Creating a daily writing practice is what’s allowed me to amp up this blog, create my ecourse, and get back on track with finishing my ebook. If you’re setting out to create your own daily writing practice, here are my suggestions.

Choose a project.
Rather than facing a completely blank screen, set yourself a task. Participants in NaNoWriMo challenge themselves to write a novel in a month. Perhaps you want to do morning pages to get the creative juices flowing, write a magazine article each week, or try your hand at poetry. Knowing what you’ve set out to accomplish will help keep you motivated.

Carve out time.
For me, I’ve set aside 30 minutes each day to work on my ebook – which is in addition to all of the other writing I do. Depending on your project, you might want to set yourself a daily word or page count. But it’s essential to figure out where this time will fit into your day. Consistency is key.

Determine the where.
I’m happiest writing at my desk or curled up in my favourite café. Either way, a mug of tea is always close at hand. I’ve learned to write wherever I am, whether it’s typing away over my lunch break or stealing some time to work between finishing work and meeting up with friends because that’s what it takes. But as much as possible, I write where I feel most inspired. Xandra feels most like a writer in coffee shops and Rebecca wrote most of her book in the rose garden near her house. Where do you feel most writerly? And if the sidewalk cafes of Paris are calling you but you’re bound to the practicality of life amidst the 9-5, figure out how you can infuse a bit of Parisian chic into your writing routine – buy a croissant to nibble while you type or wear your favourite beret as you scribble.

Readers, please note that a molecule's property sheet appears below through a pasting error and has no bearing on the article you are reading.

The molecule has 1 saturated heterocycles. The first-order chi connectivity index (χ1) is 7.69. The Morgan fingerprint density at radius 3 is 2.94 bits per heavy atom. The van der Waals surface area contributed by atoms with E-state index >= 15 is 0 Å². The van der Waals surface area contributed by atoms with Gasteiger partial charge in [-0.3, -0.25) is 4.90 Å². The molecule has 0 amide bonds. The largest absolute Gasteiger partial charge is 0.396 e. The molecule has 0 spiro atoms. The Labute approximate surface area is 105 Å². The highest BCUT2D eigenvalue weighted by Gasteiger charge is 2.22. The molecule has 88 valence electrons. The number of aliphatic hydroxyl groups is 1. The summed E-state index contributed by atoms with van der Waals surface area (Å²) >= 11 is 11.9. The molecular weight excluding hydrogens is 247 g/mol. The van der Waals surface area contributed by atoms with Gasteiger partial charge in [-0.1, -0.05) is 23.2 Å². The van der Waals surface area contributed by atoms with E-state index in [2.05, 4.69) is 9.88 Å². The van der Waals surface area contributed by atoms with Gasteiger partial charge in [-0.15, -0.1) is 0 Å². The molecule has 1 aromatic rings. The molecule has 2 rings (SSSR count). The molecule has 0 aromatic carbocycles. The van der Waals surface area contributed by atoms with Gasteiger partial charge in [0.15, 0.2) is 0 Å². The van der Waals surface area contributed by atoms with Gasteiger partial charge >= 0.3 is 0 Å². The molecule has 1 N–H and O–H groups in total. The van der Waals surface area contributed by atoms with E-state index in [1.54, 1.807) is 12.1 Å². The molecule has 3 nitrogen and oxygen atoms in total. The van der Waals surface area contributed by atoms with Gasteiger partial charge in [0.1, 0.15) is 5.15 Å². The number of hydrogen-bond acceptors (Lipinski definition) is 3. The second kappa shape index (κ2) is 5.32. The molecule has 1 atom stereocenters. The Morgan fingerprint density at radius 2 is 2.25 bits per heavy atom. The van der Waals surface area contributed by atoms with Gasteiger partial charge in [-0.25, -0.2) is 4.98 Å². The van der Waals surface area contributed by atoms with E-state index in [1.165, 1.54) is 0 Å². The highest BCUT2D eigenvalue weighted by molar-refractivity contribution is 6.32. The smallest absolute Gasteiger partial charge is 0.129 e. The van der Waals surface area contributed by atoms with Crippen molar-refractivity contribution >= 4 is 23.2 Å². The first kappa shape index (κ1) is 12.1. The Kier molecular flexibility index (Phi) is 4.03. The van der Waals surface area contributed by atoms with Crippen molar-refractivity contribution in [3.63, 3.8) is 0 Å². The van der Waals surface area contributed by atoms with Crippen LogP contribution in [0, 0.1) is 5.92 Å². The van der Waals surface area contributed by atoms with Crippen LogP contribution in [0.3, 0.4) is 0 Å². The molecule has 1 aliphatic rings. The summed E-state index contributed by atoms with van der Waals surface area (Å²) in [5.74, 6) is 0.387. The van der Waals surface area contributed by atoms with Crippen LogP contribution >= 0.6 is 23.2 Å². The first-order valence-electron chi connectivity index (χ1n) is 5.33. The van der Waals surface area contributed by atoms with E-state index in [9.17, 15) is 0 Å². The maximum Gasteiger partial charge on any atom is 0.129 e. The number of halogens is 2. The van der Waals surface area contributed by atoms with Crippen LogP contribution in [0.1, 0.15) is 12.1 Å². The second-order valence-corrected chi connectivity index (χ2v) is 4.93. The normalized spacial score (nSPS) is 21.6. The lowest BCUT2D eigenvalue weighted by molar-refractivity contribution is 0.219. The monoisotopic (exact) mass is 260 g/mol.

Create a ritual.
Steven Pressfield recites a prayer from Odysseus before he sits down to write. When I’m at my desk, I smudge myself with sage and light a candle. These rituals bring a sense of intention to the writing practice. They note a beginning and mark the time as sacred. Your ritual might be as simple as disconnecting the WiFi to get rid of distractions, but I encourage you to find something that brings purpose to your practice.

I’d love to know: do you have any thoughts on starting a daily writing practice? What projects are you working on right now?

Love, clattering typewriters, & ink-stained fingers,